Who's Feeding the Beef????    

August 2017

Hello to all our customers and friends,

Wheat harvest has come and gone and it was better than expected with the northern plains drought pulling up our hard, red winter wheat prices. The $.75 per bushel run-up during harvest gave many producers an unexpected opportunity to sell at prices above what they had expected. The corn market seems to be oblivious to the drought conditions in several locations and just moves up and down with no real marketing opportunities for fall. Soybeans however have moved similarly to the wheat market and have seen a run-up of $1.00 per bushel, but at this time seem to be softening again. There’s been a lot of beans planted this year and a lot more double crop beans after wheat was harvested. Traditionally this has been a crap shoot for this area but with some August rain we could be pleasantly surprised. While wheat planted acres were down this past year, I think it might hold at least steady for next year as several producers are planting a few more acres basically for rotational reasons such as weed control.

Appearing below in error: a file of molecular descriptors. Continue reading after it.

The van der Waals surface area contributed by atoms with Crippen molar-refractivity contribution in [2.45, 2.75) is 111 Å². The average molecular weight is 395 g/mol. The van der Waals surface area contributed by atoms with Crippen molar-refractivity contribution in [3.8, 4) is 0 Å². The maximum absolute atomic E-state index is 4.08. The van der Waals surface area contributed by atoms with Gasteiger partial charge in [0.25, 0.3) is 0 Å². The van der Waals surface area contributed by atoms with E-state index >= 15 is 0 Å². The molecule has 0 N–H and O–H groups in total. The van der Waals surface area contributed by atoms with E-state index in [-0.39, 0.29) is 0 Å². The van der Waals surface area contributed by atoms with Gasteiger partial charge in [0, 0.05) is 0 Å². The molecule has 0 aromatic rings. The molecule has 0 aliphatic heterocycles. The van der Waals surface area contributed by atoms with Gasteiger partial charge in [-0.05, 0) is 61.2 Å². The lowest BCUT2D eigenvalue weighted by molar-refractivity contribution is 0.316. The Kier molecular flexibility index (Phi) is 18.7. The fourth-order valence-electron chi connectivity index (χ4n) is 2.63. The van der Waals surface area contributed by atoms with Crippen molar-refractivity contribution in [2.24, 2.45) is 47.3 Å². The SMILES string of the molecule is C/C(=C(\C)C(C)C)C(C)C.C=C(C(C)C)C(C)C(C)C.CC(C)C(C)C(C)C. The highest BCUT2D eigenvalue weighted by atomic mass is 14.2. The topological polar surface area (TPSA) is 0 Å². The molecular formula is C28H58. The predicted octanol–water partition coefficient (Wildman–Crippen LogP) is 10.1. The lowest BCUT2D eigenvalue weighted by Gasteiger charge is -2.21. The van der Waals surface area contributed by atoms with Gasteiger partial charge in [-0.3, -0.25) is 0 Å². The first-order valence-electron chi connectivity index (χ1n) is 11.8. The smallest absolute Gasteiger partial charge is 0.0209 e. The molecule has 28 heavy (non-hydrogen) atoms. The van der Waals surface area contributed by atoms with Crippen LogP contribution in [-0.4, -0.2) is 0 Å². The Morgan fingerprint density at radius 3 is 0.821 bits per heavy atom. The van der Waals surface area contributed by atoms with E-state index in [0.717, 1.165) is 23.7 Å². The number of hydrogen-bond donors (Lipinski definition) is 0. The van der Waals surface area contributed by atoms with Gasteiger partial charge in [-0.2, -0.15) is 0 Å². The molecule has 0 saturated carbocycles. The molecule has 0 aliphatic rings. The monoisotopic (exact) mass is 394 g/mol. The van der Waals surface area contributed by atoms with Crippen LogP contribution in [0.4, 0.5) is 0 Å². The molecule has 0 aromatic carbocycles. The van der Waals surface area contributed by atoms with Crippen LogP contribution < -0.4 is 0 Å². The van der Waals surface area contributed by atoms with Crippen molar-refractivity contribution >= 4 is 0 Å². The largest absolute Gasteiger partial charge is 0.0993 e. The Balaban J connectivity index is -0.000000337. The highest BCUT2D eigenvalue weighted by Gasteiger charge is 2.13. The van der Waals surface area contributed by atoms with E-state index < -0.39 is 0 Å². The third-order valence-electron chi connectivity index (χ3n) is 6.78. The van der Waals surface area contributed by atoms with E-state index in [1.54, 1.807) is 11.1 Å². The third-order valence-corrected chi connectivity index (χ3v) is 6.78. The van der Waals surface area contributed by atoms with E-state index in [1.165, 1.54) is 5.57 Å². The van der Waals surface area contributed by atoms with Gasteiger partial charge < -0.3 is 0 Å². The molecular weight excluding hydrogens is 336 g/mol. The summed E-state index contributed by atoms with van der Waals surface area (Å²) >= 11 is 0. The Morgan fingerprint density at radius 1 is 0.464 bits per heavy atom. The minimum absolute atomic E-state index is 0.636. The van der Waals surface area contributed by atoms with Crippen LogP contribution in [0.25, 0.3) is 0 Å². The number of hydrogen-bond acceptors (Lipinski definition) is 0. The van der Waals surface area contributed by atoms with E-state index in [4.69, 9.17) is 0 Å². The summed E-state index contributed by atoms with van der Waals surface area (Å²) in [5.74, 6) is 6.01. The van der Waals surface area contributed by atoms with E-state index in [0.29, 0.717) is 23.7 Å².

The scandal that rocked the JBS Company headquartered in Brazil has been very costly to them. At this time they are trying to sell their feedlots located in five states that have a combined one-time capacity of 980,000 head of cattle to generate funds to pay fines and penalties. This may have had some effect on our cattle markets that have been better than expected. Fat cattle prices have been softening but that is normal pricing history for this time of year. Rumors of who might be interested in purchasing the feedlots from JBS are widespread and have many entanglements even to involving chickens from China. As of this time I don’t understand how, for example, December fat cattle are $1.18/pound and the August feeder cattle market now is $1.53. When you feed cattle to finished weights of 1250 to 1500 depending on breed, sex and age you can usually figure to “back them up” $15 to $18 per hundred weight. The spread between the August feeders and the December fats is $35 per hundredweight. Something is probably going to change in the near future. While corn to feed these animals is relatively cheap right now, I don’t think it’s cheap enough to make up that much difference. Exports of beef in both volume and revenue are ahead of last year and pork is even doing better than beef. This has also been a big factor in keeping markets above what was expected.  

Until next month, Myron